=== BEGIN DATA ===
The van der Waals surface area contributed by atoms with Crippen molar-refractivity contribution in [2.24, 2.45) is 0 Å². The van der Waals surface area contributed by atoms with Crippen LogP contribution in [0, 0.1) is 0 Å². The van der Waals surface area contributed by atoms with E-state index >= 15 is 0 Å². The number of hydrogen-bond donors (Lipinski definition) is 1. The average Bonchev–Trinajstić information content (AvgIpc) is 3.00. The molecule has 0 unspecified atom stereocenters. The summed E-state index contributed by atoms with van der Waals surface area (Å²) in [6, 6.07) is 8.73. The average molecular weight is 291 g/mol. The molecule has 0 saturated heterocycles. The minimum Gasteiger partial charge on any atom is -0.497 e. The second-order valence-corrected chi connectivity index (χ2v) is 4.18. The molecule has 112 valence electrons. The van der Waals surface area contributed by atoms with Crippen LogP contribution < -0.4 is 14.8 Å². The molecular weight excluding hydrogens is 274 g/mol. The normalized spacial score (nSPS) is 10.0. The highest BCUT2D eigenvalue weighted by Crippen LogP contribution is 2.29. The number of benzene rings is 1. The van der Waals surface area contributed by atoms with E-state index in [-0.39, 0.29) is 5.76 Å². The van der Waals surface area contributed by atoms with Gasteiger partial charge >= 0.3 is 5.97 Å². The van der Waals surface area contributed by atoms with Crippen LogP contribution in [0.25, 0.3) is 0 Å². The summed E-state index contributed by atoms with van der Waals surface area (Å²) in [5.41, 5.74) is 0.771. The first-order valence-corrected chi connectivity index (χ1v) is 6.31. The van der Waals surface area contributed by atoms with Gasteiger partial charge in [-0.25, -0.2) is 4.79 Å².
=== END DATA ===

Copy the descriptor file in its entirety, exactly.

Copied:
The van der Waals surface area contributed by atoms with Crippen molar-refractivity contribution in [2.24, 2.45) is 0 Å². The van der Waals surface area contributed by atoms with Crippen LogP contribution in [0, 0.1) is 0 Å². The van der Waals surface area contributed by atoms with E-state index >= 15 is 0 Å². The number of hydrogen-bond donors (Lipinski definition) is 1. The average Bonchev–Trinajstić information content (AvgIpc) is 3.00. The molecule has 0 unspecified atom stereocenters. The summed E-state index contributed by atoms with van der Waals surface area (Å²) in [6, 6.07) is 8.73. The average molecular weight is 291 g/mol. The molecule has 0 saturated heterocycles. The minimum Gasteiger partial charge on any atom is -0.497 e. The second-order valence-corrected chi connectivity index (χ2v) is 4.18. The molecule has 112 valence electrons. The van der Waals surface area contributed by atoms with Crippen LogP contribution < -0.4 is 14.8 Å². The molecular weight excluding hydrogens is 274 g/mol. The normalized spacial score (nSPS) is 10.0. The highest BCUT2D eigenvalue weighted by Crippen LogP contribution is 2.29. The number of benzene rings is 1. The van der Waals surface area contributed by atoms with E-state index in [-0.39, 0.29) is 5.76 Å². The van der Waals surface area contributed by atoms with Gasteiger partial charge >= 0.3 is 5.97 Å². The van der Waals surface area contributed by atoms with Crippen LogP contribution in [0.25, 0.3) is 0 Å². The summed E-state index contributed by atoms with van der Waals surface area (Å²) in [5.41, 5.74) is 0.771. The first-order valence-corrected chi connectivity index (χ1v) is 6.31. The van der Waals surface area contributed by atoms with Gasteiger partial charge in [-0.25, -0.2) is 4.79 Å².